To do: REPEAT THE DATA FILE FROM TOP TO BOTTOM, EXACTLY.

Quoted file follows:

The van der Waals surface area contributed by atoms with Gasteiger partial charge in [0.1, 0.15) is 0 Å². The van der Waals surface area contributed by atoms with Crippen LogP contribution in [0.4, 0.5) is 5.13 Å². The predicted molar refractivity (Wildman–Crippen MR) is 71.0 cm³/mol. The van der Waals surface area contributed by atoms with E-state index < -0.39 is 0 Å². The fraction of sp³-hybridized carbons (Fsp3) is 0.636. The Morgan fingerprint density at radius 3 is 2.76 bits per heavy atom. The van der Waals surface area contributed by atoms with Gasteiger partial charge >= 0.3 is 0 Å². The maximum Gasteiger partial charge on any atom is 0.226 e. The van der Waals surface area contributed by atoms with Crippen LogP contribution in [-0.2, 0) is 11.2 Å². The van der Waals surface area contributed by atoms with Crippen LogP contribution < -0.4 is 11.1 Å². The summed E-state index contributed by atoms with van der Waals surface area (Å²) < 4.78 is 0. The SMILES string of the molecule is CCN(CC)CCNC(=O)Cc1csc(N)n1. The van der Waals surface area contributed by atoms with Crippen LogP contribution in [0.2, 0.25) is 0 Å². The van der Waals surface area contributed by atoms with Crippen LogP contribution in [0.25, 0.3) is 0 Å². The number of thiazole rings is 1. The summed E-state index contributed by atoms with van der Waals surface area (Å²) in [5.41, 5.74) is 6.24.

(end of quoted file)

The van der Waals surface area contributed by atoms with Gasteiger partial charge in [0.1, 0.15) is 0 Å². The van der Waals surface area contributed by atoms with Crippen LogP contribution in [0.4, 0.5) is 5.13 Å². The predicted molar refractivity (Wildman–Crippen MR) is 71.0 cm³/mol. The van der Waals surface area contributed by atoms with E-state index < -0.39 is 0 Å². The fraction of sp³-hybridized carbons (Fsp3) is 0.636. The Morgan fingerprint density at radius 3 is 2.76 bits per heavy atom. The van der Waals surface area contributed by atoms with Gasteiger partial charge >= 0.3 is 0 Å². The maximum Gasteiger partial charge on any atom is 0.226 e. The van der Waals surface area contributed by atoms with Crippen LogP contribution in [-0.2, 0) is 11.2 Å². The van der Waals surface area contributed by atoms with Crippen LogP contribution < -0.4 is 11.1 Å². The summed E-state index contributed by atoms with van der Waals surface area (Å²) < 4.78 is 0. The SMILES string of the molecule is CCN(CC)CCNC(=O)Cc1csc(N)n1. The van der Waals surface area contributed by atoms with Crippen LogP contribution in [0.2, 0.25) is 0 Å². The van der Waals surface area contributed by atoms with Crippen LogP contribution in [0.25, 0.3) is 0 Å². The number of thiazole rings is 1. The summed E-state index contributed by atoms with van der Waals surface area (Å²) in [5.41, 5.74) is 6.24.